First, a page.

UNICEF to directly fund Afghan teachers without channeling money to Taliban
The United Nations Children’s Agency (UNICEF) has said that it is going to set up a system that will facilitate in directly funding teachers in the war-torn Afghanistan without channelling the money to the country’s “de facto authorities” – the Taliban. In an email to Reuters, UNICEF Afghanistan’s chief of Education Jeannette Vogelaar said that the UN agency would soon commence registering all public school teachers in the country.
Vogelaar pointed out that the “best way” to support the education of girls in Afghanistan is to “continue supporting their schools and teachers.” “UNICEF is calling upon donors not to let Afghanistan’s children down,” she was quoted as saying by Reuters.
Afghanistan has remained plunged in economic misery since several international organisations, including the World Bank and the International Monetary Fund (IMF) seized loans. The United States has also stopped over $9 billion reserves to the country’s central bank. These decisions were made soon after the Taliban took over Afghanistan after two decades on August 15.
Although the Islamist militant group has been advocating for international recognition of its interim government in Afghanistan, incidents of utter oppression and brutality during their earlier regime in the 90s, have most countries to do so. Many prominent world leaders, including US President Joe Biden – who had come under severe backlash following his decision to pull out troops from Afghanistan earlier this year, have said about judging the Taliban on grounds of their actions.
Despite reiterating that it will respect human rights, and permit girls and women to receive education and work, the reality has reportedly been much different. Soon after the Taliban dethroned the former Afghanistan President Ashraf Ghani-led government, women have complained about not being allowed to go to work and even being replaced by male coworkers.
In September, the group announced the reopening of schools for classes six to 12 only for boys and male teachers, but didn’t mention when girls could return. Taliban’s spokesman Zabihullah Mujahid had said in the same month that it is “finalising things” and girls will soon be allowed to return to schools. However, there has not been any update on that so far.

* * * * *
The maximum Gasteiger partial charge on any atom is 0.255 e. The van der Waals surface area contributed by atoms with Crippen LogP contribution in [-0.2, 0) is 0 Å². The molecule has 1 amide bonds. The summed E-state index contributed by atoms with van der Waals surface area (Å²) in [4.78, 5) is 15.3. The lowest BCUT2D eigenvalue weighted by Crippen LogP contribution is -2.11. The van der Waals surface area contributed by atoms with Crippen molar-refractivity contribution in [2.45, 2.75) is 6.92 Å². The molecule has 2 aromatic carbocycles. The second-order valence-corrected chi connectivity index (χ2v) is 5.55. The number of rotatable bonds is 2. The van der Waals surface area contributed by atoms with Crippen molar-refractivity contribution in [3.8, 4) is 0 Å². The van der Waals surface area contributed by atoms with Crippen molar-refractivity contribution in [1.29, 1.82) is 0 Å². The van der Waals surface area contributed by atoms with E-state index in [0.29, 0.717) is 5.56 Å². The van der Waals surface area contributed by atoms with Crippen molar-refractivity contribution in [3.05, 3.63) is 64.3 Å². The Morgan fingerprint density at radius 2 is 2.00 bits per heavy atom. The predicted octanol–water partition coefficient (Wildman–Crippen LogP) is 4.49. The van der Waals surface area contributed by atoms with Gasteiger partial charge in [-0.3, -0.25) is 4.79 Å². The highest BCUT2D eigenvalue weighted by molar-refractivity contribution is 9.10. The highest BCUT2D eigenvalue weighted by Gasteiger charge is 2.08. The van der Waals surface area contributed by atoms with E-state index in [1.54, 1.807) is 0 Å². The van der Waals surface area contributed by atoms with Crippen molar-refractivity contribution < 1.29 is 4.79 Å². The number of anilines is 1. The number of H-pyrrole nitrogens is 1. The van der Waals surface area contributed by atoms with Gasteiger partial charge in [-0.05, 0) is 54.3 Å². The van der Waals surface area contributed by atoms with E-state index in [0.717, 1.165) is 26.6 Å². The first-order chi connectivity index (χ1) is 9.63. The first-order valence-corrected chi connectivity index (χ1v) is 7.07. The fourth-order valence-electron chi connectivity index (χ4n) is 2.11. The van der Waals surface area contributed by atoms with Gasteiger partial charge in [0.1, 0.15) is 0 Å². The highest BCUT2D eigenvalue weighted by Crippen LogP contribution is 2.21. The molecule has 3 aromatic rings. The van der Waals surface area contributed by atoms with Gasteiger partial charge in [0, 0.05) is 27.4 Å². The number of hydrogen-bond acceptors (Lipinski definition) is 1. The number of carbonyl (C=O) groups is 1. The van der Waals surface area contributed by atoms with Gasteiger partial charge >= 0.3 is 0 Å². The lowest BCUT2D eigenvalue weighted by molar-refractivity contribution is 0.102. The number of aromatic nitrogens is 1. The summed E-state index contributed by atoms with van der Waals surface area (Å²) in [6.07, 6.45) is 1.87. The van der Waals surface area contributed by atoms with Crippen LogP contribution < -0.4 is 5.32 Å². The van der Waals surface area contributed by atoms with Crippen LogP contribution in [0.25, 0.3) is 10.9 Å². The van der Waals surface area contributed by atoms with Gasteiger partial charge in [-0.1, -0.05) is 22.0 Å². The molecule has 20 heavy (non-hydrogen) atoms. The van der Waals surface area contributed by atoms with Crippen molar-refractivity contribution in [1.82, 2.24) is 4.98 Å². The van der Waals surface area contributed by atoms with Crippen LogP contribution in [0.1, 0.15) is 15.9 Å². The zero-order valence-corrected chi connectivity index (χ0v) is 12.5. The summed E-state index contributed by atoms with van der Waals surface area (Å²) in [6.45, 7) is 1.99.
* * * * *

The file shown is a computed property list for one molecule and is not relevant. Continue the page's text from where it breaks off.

Notably, schools for girls till classes six and even university have continued to be functional.
This has, in a way, strengthened the international community’s fear and worry over the Islamists bringing back its hardline ideologies.
Taliban’s director of external programmes and aid at Afghanistan’s ministry of education, Waheedullah Hashimi told Reuters that there would be “good news” soon on reopening of high schools for girls.
“We are working especially with UNICEF and some other international organisations…to come up with a good solution…we have meetings on a daily basis,” he added.
Hashimi added that economic hardship is a “problem” for the group in Afghanistan, and they request the international community and organisations, “especially those who have funds for emergency situations, to help us in this regard.”
The New Development Bank, the Shanghai-based multilateral bank of the Brics countries, will open its first regional office in India at the Gujarat International Finance Tec-City (GIFT City) to cater to infrastructure and sustainable development needs of the country, the bank said in a statement on Friday. IRO will focus on expanding its footprint in the country with planning and implementing new projects as well as monitoring them.
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